Open Access Highly Accessed Research article

Role of sulphated polysaccharides from Sargassum Wightii in Cyclosporine A-induced oxidative liver injury in rats

Anthony Josephine, Kalaiselvam Nithya, Ganapathy Amudha, Coothan Kandaswamy Veena, Sreenivasan P Preetha and Palaninathan Varalakshmi*

Author Affiliations

Department of Medical Biochemistry, Dr. ALM. Post Graduate Institute of Basic Medical Sciences, University of Madras, Taramani Campus, Chennai – 600 113, India

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BMC Pharmacology 2008, 8:4  doi:10.1186/1471-2210-8-4

Published: 20 February 2008



Seaweeds or marine algae have long been made up a key part of the Asian diet, and as an antioxidant, sulphated polysaccharides have piqued the interest of many researchers as one of the ocean's greatest treasures. The present investigation suggests the therapeutic potential of sulphated polysaccharides from marine brown algae "Sargassum wightii" in Cyclosporine A (CsA)- induced liver injury. CsA is a potent immunosuppressive agent used in the field of organ transplantations and various autoimmune disorders. However, hepatotoxicity due to CsA remains to be one of the major clinical challenges.


The effect of sulphated polysaccharides on CsA-induced hepatotoxicity was studied in adult male albino rats of Wistar strain, and the animals were randomized into four groups with six rats in each. Group I served as vehicle control. Group II rats were given CsA at a dosage of 25 mg/kg body weight, orally for 21 days. Group III rats were given sulphated polysaccharides at a dosage of 5 mg/kg body weight, subcutaneously for 21 days. Group IV rats were given sulphated polysaccharides simultaneously along with CsA, as mentioned in Group II for 21 days.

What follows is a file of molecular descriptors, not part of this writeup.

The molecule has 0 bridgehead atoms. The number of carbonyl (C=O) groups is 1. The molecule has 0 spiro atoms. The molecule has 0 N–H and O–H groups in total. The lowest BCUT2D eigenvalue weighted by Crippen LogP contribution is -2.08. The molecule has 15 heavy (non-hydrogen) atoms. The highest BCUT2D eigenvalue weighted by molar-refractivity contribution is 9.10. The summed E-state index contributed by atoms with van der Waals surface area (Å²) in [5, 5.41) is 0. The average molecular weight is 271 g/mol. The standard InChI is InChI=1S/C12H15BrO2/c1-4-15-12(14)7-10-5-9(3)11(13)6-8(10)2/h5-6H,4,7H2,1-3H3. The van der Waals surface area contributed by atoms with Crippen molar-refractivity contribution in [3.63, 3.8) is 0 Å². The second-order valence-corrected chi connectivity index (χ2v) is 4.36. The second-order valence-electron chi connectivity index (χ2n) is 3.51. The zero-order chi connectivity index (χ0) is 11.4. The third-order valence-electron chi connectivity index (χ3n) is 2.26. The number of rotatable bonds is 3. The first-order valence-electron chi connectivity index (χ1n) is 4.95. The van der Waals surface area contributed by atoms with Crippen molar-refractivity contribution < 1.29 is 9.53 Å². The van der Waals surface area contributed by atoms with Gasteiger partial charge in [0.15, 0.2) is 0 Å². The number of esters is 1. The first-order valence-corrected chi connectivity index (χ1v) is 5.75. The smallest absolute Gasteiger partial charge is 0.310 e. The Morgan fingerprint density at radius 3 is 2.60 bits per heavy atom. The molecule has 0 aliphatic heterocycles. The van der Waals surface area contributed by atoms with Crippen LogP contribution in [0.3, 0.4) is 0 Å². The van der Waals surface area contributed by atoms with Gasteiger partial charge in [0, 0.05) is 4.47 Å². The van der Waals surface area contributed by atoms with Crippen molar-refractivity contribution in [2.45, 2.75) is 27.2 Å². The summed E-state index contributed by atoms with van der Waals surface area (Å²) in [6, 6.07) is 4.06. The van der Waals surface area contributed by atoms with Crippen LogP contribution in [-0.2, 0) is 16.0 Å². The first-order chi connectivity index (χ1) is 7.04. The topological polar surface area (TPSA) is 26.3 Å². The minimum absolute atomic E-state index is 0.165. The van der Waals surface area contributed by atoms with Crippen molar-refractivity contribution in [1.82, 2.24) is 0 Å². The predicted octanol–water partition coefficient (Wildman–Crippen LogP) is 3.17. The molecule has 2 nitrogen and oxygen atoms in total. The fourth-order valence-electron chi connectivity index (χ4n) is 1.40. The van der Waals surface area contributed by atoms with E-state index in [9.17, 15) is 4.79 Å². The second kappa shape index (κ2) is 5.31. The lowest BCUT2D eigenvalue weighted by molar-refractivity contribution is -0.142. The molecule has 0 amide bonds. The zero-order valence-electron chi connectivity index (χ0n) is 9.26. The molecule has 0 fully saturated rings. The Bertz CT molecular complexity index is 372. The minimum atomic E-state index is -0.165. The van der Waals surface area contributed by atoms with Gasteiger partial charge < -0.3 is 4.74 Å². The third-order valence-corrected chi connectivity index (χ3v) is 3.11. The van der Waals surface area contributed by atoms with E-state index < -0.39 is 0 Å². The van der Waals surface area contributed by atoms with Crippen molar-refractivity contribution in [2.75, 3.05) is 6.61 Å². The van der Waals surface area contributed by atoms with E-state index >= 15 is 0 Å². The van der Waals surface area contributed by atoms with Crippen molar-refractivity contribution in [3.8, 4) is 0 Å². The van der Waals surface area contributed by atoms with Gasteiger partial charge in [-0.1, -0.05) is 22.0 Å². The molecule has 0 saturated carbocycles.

CsA provoked hepatotoxicity was evident from the decreased activities of hepatic marker enzymes. A significant rise in the level of oxidants, along with a striking decline in both the enzymic and non-enzymic antioxidants, marks the severity of oxidative stress in CsA-induced rats. This in turn led to enhanced levels of lipid peroxidation, 8-hydroxy-2-deoxy guanosine and protein carbonyls, along with a decrease in ATPase activities and alterations in lipid profile. Histopathological changes also strongly support the above aberrations. However, concomitant treatment with sulphated polysaccharides restored the above deformities to near control and prevented the morphological alterations significantly.


Thus, the present study highlights that sulphated polysaccharides can act therapeutically against CsA-induced hepatotoxicity.

Key Words

Cyclosporine A; hepatic markers; antioxidants; hyperlipidemia; macromolecules; sulphated polysaccharides.